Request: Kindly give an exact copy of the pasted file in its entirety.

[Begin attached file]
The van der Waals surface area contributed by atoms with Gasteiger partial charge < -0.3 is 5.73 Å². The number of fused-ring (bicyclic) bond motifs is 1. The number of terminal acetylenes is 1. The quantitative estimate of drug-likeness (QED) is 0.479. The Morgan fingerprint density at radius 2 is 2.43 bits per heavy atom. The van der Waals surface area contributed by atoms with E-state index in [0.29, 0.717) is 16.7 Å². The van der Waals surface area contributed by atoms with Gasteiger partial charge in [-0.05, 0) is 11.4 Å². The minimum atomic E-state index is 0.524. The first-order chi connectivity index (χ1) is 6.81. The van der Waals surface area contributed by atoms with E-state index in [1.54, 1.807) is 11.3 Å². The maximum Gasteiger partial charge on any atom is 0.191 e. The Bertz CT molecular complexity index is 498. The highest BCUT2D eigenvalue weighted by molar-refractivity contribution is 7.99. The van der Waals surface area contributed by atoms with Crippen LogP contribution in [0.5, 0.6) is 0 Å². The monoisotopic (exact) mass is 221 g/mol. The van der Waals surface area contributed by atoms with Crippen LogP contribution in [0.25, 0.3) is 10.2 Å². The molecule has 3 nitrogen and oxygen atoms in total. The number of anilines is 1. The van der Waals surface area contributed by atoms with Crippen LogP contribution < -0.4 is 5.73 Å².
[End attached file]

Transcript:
The van der Waals surface area contributed by atoms with Gasteiger partial charge < -0.3 is 5.73 Å². The number of fused-ring (bicyclic) bond motifs is 1. The number of terminal acetylenes is 1. The quantitative estimate of drug-likeness (QED) is 0.479. The Morgan fingerprint density at radius 2 is 2.43 bits per heavy atom. The van der Waals surface area contributed by atoms with E-state index in [0.29, 0.717) is 16.7 Å². The van der Waals surface area contributed by atoms with Gasteiger partial charge in [-0.05, 0) is 11.4 Å². The minimum atomic E-state index is 0.524. The first-order chi connectivity index (χ1) is 6.81. The van der Waals surface area contributed by atoms with E-state index in [1.54, 1.807) is 11.3 Å². The maximum Gasteiger partial charge on any atom is 0.191 e. The Bertz CT molecular complexity index is 498. The highest BCUT2D eigenvalue weighted by molar-refractivity contribution is 7.99. The van der Waals surface area contributed by atoms with Crippen LogP contribution in [0.5, 0.6) is 0 Å². The monoisotopic (exact) mass is 221 g/mol. The van der Waals surface area contributed by atoms with Crippen LogP contribution in [0.25, 0.3) is 10.2 Å². The molecule has 3 nitrogen and oxygen atoms in total. The number of anilines is 1. The van der Waals surface area contributed by atoms with Crippen LogP contribution < -0.4 is 5.73 Å².